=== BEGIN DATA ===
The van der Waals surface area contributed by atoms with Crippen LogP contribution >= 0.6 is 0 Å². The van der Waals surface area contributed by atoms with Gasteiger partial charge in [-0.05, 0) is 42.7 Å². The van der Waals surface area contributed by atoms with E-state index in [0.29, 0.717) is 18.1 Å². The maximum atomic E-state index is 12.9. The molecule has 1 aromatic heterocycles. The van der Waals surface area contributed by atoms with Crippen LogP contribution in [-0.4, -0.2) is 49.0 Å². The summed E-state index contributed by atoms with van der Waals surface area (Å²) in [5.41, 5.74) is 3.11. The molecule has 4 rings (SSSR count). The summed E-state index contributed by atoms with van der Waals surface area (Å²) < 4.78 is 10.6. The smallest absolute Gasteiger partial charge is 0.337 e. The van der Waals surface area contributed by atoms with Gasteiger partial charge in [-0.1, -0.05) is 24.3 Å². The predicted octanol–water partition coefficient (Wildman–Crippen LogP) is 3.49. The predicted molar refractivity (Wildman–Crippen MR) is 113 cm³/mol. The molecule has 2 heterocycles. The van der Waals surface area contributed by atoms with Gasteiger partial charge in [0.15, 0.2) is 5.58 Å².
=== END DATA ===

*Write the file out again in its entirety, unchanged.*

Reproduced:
The van der Waals surface area contributed by atoms with Crippen LogP contribution >= 0.6 is 0 Å². The van der Waals surface area contributed by atoms with Gasteiger partial charge in [-0.05, 0) is 42.7 Å². The van der Waals surface area contributed by atoms with E-state index in [0.29, 0.717) is 18.1 Å². The maximum atomic E-state index is 12.9. The molecule has 1 aromatic heterocycles. The van der Waals surface area contributed by atoms with Crippen LogP contribution in [-0.4, -0.2) is 49.0 Å². The summed E-state index contributed by atoms with van der Waals surface area (Å²) in [5.41, 5.74) is 3.11. The molecule has 4 rings (SSSR count). The summed E-state index contributed by atoms with van der Waals surface area (Å²) < 4.78 is 10.6. The smallest absolute Gasteiger partial charge is 0.337 e. The van der Waals surface area contributed by atoms with Gasteiger partial charge in [-0.1, -0.05) is 24.3 Å². The predicted octanol–water partition coefficient (Wildman–Crippen LogP) is 3.49. The predicted molar refractivity (Wildman–Crippen MR) is 113 cm³/mol. The molecule has 2 heterocycles. The van der Waals surface area contributed by atoms with Gasteiger partial charge in [0.15, 0.2) is 5.58 Å².